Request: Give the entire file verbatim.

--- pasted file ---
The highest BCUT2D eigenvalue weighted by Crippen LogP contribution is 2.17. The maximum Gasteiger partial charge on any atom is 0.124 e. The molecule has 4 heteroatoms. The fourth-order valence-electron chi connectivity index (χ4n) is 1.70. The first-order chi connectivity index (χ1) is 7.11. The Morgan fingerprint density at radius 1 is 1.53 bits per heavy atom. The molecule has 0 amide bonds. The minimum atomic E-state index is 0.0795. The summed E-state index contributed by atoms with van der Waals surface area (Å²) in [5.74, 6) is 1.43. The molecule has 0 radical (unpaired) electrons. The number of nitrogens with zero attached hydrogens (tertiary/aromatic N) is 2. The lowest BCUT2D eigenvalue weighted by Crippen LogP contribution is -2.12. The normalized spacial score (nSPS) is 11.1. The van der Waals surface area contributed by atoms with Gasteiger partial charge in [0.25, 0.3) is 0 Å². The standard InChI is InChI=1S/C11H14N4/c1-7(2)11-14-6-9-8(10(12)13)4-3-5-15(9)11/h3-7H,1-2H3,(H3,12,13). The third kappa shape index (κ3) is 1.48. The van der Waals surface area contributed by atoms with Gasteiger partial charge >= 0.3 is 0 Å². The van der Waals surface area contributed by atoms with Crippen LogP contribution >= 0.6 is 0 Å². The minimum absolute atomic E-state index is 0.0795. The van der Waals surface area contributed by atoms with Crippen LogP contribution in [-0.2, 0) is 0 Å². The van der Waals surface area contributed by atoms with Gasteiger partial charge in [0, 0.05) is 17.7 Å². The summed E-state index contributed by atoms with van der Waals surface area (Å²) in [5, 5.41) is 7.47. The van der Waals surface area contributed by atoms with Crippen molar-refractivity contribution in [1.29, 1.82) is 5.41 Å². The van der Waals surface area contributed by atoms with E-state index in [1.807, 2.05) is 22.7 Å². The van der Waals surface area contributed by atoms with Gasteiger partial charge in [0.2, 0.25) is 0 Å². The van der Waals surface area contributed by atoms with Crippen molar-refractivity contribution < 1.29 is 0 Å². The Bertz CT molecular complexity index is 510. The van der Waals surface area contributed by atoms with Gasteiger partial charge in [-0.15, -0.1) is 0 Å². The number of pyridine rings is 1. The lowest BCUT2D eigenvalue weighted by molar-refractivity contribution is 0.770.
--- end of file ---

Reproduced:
The highest BCUT2D eigenvalue weighted by Crippen LogP contribution is 2.17. The maximum Gasteiger partial charge on any atom is 0.124 e. The molecule has 4 heteroatoms. The fourth-order valence-electron chi connectivity index (χ4n) is 1.70. The first-order chi connectivity index (χ1) is 7.11. The Morgan fingerprint density at radius 1 is 1.53 bits per heavy atom. The molecule has 0 amide bonds. The minimum atomic E-state index is 0.0795. The summed E-state index contributed by atoms with van der Waals surface area (Å²) in [5.74, 6) is 1.43. The molecule has 0 radical (unpaired) electrons. The number of nitrogens with zero attached hydrogens (tertiary/aromatic N) is 2. The lowest BCUT2D eigenvalue weighted by Crippen LogP contribution is -2.12. The normalized spacial score (nSPS) is 11.1. The van der Waals surface area contributed by atoms with Gasteiger partial charge in [0.25, 0.3) is 0 Å². The standard InChI is InChI=1S/C11H14N4/c1-7(2)11-14-6-9-8(10(12)13)4-3-5-15(9)11/h3-7H,1-2H3,(H3,12,13). The third kappa shape index (κ3) is 1.48. The van der Waals surface area contributed by atoms with Gasteiger partial charge >= 0.3 is 0 Å². The van der Waals surface area contributed by atoms with Crippen LogP contribution >= 0.6 is 0 Å². The minimum absolute atomic E-state index is 0.0795. The van der Waals surface area contributed by atoms with Crippen LogP contribution in [-0.2, 0) is 0 Å². The van der Waals surface area contributed by atoms with Gasteiger partial charge in [0, 0.05) is 17.7 Å². The summed E-state index contributed by atoms with van der Waals surface area (Å²) in [5, 5.41) is 7.47. The van der Waals surface area contributed by atoms with Crippen molar-refractivity contribution in [1.29, 1.82) is 5.41 Å². The van der Waals surface area contributed by atoms with E-state index in [1.807, 2.05) is 22.7 Å². The van der Waals surface area contributed by atoms with Gasteiger partial charge in [0.2, 0.25) is 0 Å². The van der Waals surface area contributed by atoms with Crippen molar-refractivity contribution < 1.29 is 0 Å². The Bertz CT molecular complexity index is 510. The van der Waals surface area contributed by atoms with Gasteiger partial charge in [-0.15, -0.1) is 0 Å². The number of pyridine rings is 1. The lowest BCUT2D eigenvalue weighted by molar-refractivity contribution is 0.770.